Helpful Bureaucratic Tips for Israel Study Abroad
A quick, handy guide on what to prepare and expect from your Israel experience.
By Avi Lewis
Studying abroad in Israel is so exciting! However, after making the big decision to make Israel your home for almost five months, taking care of all the nitty-gritty, details can become overwhelming. Well, the following is a quick, handy guide on what to prepare and expect from your Israel experience. It's well known that Israeli bureaucracy and culture can often be difficult to navigate and understand, so we decided to compile an easy list on some of the main things that you need to know before embarking on your journey.
1. Visas: you have to get them sorted.
Before coming to study in Israel, you need to apply for an A2 student visa at your local Israeli consulate. This is mandatory for anyone planning on studying for one semester or more. The visa is valid for up to a year and can be used to enter and it the country multiple times during that period. For full information on what you need to in order to apply for this visa, check out the Israel Ministry of Foreign Affairs website.
Note: US citizens visiting Israel for a period of less than 3 months can receive a free tourist visa when they land at Ben Gurion airport in Tel Aviv. The visa can be extended every 3 months for up to one year – but is not applicable to tourists only.
Israel is generally considered a safe a place, and levels of crime are among the lowest on the Western World. Hebrew U’s campus and student dorms have full 24/7 security and surveillance, and most parts of Jerusalem are safe to walk around at all times of the day and night. That said, it is wise to be plugged in to the news for political developments and to check the US embassy in Israel travel warning guide for further information. For any more questions, get in touch with the Thrive staff!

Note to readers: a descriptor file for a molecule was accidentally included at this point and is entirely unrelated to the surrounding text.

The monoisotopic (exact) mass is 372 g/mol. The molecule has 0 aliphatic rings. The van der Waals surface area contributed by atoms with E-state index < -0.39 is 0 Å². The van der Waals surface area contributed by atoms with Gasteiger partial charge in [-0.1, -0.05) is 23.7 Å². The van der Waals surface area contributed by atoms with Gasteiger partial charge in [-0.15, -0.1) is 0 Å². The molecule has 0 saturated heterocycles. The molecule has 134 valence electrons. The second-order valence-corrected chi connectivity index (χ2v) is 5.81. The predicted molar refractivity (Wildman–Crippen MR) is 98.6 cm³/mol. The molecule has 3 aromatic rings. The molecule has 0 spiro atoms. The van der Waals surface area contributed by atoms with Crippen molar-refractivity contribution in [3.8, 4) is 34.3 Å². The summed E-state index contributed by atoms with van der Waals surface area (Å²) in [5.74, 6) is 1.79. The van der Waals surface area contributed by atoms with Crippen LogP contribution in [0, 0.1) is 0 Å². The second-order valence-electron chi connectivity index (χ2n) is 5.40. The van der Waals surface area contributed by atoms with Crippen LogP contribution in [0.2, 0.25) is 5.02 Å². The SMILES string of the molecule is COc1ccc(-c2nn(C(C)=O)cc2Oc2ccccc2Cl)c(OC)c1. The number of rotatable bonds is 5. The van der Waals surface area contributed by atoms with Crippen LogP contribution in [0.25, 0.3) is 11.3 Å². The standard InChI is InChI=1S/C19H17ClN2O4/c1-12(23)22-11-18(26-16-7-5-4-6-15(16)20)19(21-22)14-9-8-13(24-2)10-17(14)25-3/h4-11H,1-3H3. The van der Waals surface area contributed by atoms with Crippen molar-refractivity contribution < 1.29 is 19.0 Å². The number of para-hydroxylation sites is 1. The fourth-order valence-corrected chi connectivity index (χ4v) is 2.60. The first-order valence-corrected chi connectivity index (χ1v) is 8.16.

Israel’s public transportation is highly developed, particularly in the large cities, such as Jerusalem and Tel Aviv. In Jerusalem, the main forms of transportation are public buses, which operate from Saturday night until Friday afternoon, and the light rail, which crisscrosses the city from north-east to south-west and passes through the city center, as well as beside the Old City and Hebrew U’s dorms.
A standard bus/light rail fare is around 6 Shekels ($1.7 USD). In addition, there are taxis that operate in and around the major cities 24/7, including on Shabbat. Another quick and comfortable way to get around is by train. The new Jerusalem-Airport-Tel Aviv line will be up and running in April 2018, and it will cut down travel time between the two cities to 35 minutes. For up to date bus times, we highly recommend that you download the ‘moovit app’, which provides real-time arrivals and directions.